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Tuesday, October 04, 2005


"But when you say goodbye, say it as if you are reaching through the phone and holding their hand. Let them know that if they let go of that hand, you will die. We must shame them into sending help."-Hotel Rwanda

I was in the mood for some movie watching, perhaps a little Don Cheadle. Normally I would get my fix by watching popping in Ocean's 11 and 12 and getting a little 'Basher'. But this time, I decided to go for serious and revered Don Cheadle; how about Hotel Rwanda? Nothing gets a Saturday night going like tales of genocide. I'm not a big crier and I haven't done so in awhile, even though as of late I've been plagued by a bout of melancholy.

There's something about crying in public that is always seen as being weak. My parents aren't all too emotional, the first time I ever saw my father cry was this past June. He had just began recovering from a terrible spinal infection and heart infection. We were talking and he just started to cry. I sat across from him and did nothing, while I watched a normally loud and at times terrifying 60 year old man, cry.

When Paul and Gregoire are driving back to the hotel after getting supplies, they hit a rough patch in the road. They are driving close to a river and Paul fears that they're heading down a cliff towards the water and that Gregoire will crash into it, so he demands that the vehicle is stopped. He gets out of the car, into the fog. The fog slowly clears out and he realizes that they've just been driving over hundreds and hundreds of dead bodies. Bodies of people that had been massacred and left for dead in the road. Paul throws up in his own hands and returns to the car and tells Gregoire to never tell anyone of what they just saw.

I was in tears. They had been building for the entire movie, but I had been babysitting and you can't cry while a seven year old is upstairs watching Sponge Bob. At first it was just a few streaming tears then they progressively got worse. Worse because Paul left Tatiana in the caravan because he couldn't leave all of the rest of the refugees at the hotel. Worse because Paul thought that Tatiana had jumped off the roof of the hotel with their children. And worse, though tears of happiness, when Tatiana found her brother's children and they were able to leave for Belgium.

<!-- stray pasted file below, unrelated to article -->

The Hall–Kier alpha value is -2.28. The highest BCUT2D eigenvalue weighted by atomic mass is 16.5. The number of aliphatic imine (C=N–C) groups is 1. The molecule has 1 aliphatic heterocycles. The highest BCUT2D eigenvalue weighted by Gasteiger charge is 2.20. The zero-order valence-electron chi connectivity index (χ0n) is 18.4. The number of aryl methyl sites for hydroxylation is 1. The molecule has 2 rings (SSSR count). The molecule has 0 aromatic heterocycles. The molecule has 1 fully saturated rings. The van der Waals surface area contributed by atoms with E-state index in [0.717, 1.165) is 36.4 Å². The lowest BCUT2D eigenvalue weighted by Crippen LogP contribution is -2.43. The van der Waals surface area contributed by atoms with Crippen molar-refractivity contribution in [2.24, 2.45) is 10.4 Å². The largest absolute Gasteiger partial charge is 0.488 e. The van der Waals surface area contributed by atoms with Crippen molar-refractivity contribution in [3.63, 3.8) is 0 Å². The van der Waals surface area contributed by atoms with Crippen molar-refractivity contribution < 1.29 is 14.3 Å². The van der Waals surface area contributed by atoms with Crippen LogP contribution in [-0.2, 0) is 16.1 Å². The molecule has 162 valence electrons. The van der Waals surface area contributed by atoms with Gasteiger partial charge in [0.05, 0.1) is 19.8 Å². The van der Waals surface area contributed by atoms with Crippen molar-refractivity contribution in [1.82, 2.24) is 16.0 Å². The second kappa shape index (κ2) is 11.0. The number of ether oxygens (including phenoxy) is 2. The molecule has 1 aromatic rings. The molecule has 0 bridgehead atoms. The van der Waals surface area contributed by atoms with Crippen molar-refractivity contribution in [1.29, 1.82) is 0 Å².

I ended up crying so much that when the parents returned home, I could barely look at them in the face, for fear that they'd notice my red eyes and perpetually runny nose. By then I thought it would stop though, I suppose I just needed a good cry. It's been something that has been building up for the past six months. It wasn't just about genocide, which in itself is awful and horrific, but also because I needed something powerful to bring on the tears. I needed something to make me cry about my feelings of shitiness about every fucking thing. I cried because in comparison to what I had just watched, nothing was that bad, I cried because I felt badly about crying.

Yup, I had finally I gotten what I was looking for and what I needed at this particular moment. A good cry. Now if only I can find something to make it stop…


Blogger The Girl Who said...

For some reason I have a hard time crying in front of family members. We fought a lot growing up.. would rather hit than hug.. I still haven't seen Hotel Rwanda yet. Yikes! Great post

7:12 AM  
Blogger Sub Girl said...

sometimes crying is good. but you feel so tired afterwards... i also still need to see hotel rwanda.

12:39 PM  
Blogger Lizzie said...

Sometimes a good cry is just what you need. I've rented Steel Magnolias before for that very reason (I prefer apolitical crying apparently).

1:38 PM  
Blogger allison said...

I go a couple of months between crying jags, but when I go on a jag, I lose it. It always feels good after, though. Cleansing, I guess.

2:59 PM  

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